shift = (gpio%10) * 3;

   gpioReg[reg] = (gpioReg[reg] & ~(7<<shift)) | (mode<<shift);

   return 0;
}

int gpioGetMode(unsigned gpio)
{
   int reg, shift;

   reg   =  gpio/10;
   shift = (gpio%10) * 3;

   return (*(gpioReg + reg) >> shift) & 7;
}

static void initPWM(unsigned divider)
{
   /* reset PWM clock */
   clkReg[CLK_PWMCTL] = CLK_PASSWD | CLK_CTL_KILL;

   mynanosleep(10000);

   /* set PWM clock source as 500 MHz PLLD */
   clkReg[CLK_PWMCTL] = CLK_PASSWD | CLK_CTL_SRC(CLK_CTL_SRC_PLLD);

   mynanosleep(10000);

   /* set PWM clock divider */
   clkReg[CLK_PWMDIV] = CLK_PASSWD | CLK_DIV_DIVI(divider) | CLK_DIV_DIVF(0);

   mynanosleep(10000);

   /* enable PWM clock */
   clkReg[CLK_PWMCTL] =
      CLK_PASSWD | CLK_CTL_ENAB | CLK_CTL_SRC(CLK_CTL_SRC_PLLD);

   mynanosleep(100000);

   /* reset PWM */
   pwmReg[PWM_CTL] = 0;

   /* clear PWM status bits */
   pwmReg[PWM_STA] = -1;

   mynanosleep(10000);
}

static void sendPulse(unsigned bits)
{
   int i;
   uint32_t word;

   if      (bits == 0)       bits = 1;
   else if (bits > MAX_BITS) bits = MAX_BITS;

   /* clear PWM fifo */

   pwmReg[PWM_CTL] = PWM_CTL_CLRF1;

   mynanosleep(10000);

   while (bits >= 32)
   {
      pwmReg[PWM_FIFO] = -1;
      bits -= 32;
   }

   if (bits)
   {
      word = 0;

      for (i=0; i<bits; i++) word |= (1<<(31-i));

      pwmReg[PWM_FIFO] = word;
   }

   pwmReg[PWM_FIFO] = 0;

   /* enable PWM for serialised data from fifo */
   pwmReg[PWM_CTL] = PWM_CTL_USEF1 | PWM_CTL_MODE1 | PWM_CTL_PWEN1;
}


static uint32_t * mapMem(int fd, unsigned base, unsigned len)
{
   return mmap
   (
      0,
      len,
      PROT_READ|PROT_WRITE|PROT_EXEC,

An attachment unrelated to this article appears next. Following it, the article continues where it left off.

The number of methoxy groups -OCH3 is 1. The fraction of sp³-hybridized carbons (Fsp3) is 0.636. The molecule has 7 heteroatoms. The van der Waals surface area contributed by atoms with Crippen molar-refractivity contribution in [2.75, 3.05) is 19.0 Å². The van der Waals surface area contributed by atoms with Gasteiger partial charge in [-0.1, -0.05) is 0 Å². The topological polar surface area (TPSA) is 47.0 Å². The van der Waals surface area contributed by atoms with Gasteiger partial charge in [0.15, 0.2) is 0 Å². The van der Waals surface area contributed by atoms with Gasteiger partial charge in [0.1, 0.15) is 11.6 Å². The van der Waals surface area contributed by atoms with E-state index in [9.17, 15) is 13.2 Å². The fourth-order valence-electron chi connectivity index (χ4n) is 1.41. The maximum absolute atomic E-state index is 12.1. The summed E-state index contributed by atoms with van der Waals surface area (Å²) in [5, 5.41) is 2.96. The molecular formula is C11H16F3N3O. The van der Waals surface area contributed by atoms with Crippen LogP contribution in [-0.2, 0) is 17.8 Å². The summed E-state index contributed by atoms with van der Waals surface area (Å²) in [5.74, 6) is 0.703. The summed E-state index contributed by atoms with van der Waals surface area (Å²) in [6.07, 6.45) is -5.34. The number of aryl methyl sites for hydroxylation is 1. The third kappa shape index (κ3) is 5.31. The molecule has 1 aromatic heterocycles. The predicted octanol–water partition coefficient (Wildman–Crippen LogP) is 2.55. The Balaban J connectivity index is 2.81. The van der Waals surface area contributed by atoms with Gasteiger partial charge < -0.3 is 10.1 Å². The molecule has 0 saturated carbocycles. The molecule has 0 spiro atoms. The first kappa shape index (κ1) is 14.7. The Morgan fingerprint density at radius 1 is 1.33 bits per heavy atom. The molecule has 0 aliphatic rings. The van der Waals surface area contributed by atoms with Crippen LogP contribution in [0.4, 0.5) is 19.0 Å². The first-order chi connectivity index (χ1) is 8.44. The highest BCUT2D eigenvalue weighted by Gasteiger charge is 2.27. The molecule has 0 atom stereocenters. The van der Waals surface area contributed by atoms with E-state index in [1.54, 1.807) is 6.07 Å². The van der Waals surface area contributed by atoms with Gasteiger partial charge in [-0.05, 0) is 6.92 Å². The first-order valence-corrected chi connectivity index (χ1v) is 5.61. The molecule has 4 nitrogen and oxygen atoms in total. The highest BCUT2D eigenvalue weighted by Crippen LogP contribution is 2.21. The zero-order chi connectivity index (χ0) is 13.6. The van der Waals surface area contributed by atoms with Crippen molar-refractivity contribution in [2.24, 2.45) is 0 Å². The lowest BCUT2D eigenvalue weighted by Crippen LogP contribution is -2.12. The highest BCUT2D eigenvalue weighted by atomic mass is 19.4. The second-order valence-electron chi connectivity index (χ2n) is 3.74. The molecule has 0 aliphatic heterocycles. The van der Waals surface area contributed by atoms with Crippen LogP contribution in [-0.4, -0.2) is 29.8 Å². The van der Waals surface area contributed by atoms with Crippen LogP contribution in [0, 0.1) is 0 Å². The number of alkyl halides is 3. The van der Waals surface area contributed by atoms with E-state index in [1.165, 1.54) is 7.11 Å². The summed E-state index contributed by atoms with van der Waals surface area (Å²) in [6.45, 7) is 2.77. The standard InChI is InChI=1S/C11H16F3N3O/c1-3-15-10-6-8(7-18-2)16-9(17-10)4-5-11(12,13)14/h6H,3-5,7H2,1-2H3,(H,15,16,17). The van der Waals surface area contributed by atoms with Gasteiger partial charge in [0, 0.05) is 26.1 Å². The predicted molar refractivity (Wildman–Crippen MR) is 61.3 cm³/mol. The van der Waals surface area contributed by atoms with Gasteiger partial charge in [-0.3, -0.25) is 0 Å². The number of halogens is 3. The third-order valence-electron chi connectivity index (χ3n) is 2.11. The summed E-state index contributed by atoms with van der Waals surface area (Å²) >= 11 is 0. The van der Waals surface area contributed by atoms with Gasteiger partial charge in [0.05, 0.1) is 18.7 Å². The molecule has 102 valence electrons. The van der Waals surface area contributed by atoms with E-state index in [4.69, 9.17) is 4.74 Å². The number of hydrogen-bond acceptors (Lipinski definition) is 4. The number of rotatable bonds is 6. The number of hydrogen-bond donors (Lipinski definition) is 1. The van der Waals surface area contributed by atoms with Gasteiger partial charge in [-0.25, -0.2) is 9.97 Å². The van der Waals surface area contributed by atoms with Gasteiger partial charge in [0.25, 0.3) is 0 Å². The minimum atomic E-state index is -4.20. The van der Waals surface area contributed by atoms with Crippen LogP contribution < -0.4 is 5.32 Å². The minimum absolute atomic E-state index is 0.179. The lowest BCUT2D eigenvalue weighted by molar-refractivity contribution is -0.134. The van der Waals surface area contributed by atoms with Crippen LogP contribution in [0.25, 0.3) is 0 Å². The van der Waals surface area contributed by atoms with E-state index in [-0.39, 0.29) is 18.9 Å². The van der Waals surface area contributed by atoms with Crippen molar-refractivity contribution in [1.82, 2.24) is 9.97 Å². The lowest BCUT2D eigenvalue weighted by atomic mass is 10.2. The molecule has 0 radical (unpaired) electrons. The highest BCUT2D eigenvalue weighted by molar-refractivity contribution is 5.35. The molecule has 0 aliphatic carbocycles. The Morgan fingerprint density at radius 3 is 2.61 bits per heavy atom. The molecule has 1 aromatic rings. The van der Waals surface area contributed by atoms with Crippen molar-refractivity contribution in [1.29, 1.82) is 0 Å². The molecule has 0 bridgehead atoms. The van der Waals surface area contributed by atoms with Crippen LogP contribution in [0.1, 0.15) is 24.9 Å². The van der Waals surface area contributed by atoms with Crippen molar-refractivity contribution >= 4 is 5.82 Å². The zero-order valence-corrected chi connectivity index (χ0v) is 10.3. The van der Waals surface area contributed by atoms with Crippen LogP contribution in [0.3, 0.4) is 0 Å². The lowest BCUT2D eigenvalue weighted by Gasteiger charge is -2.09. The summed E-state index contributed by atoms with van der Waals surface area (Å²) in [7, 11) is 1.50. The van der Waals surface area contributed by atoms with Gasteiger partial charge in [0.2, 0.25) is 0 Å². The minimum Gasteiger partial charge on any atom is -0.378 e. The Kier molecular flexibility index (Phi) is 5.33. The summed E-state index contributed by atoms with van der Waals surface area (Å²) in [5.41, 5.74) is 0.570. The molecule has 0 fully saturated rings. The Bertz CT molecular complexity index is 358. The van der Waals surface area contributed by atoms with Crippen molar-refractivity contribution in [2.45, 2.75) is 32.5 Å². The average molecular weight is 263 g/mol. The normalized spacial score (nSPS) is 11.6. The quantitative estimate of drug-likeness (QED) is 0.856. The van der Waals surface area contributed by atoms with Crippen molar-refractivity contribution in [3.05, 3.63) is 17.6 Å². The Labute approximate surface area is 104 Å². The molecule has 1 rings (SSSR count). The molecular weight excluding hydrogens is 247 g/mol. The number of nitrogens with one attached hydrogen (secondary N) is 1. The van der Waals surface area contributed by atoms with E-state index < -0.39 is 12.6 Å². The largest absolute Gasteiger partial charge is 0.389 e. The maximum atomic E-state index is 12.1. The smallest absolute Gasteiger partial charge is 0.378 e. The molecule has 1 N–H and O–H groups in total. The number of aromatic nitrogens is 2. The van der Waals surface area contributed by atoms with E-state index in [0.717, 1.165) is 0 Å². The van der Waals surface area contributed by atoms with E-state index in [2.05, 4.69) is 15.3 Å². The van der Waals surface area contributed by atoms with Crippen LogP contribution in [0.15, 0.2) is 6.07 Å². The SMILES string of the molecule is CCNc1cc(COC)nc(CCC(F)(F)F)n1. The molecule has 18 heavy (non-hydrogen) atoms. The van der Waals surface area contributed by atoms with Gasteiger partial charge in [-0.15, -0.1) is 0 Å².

MAP_SHARED|MAP_LOCKED,
      fd,
      base
   );
}

pwm_clock_cfg_t getDivBits(unsigned nano)
{
   pwm_clock_cfg_t cfg;

   unsigned i, base, bits, err, bestErr, bestBase, bestBits;

   bestErr = -1;

   for (i=0; i<sizeof(base_nano)/sizeof(unsigned);i++)
   {
      bits = nano / base_nano[i];

      if (bits > MAX_BITS) bits = MAX_BITS;

      err = nano - (bits * base_nano[i]);

      if (err < bestErr)
      {
         bestErr = err;
         bestBase = base_nano[i];
         bestBits = bits;
      }
   }

   cfg.divider = bestBase / 2;
   cfg.bits = bestBits;

   return cfg;
}

int main(int argc, char *argv[])
{
   int fd, i, gpio, mode;
   pwm_clock_cfg_t cfg;

   int nanos=1000, pulses=100, gap=5000;

   fd = open("/dev/mem", O_RDWR | O_SYNC);

   if (fd<0)
   {
      printf("need to run as root, e.g. sudo %s\n", argv[0]);
      exit(1);
   }

   gpioReg = mapMem(fd, GPIO_BASE, GPIO_LEN);
   pwmReg  = mapMem(fd, PWM_BASE,  PWM_LEN);
   clkReg  = mapMem(fd, CLK_BASE,  CLK_LEN);

   close(fd);

   if (argc > 1) nanos  = atoi(argv[1]);
   if (argc > 2) pulses = atoi(argv[2]);
   if (argc > 3) gap    = atoi(argv[3]);

   if      (nanos < 4)      nanos = 4;
   else if (nanos > 224000) nanos = 224000;

   if (pulses < 1) pulses = 1;

   if (gap < 0) gap = 0;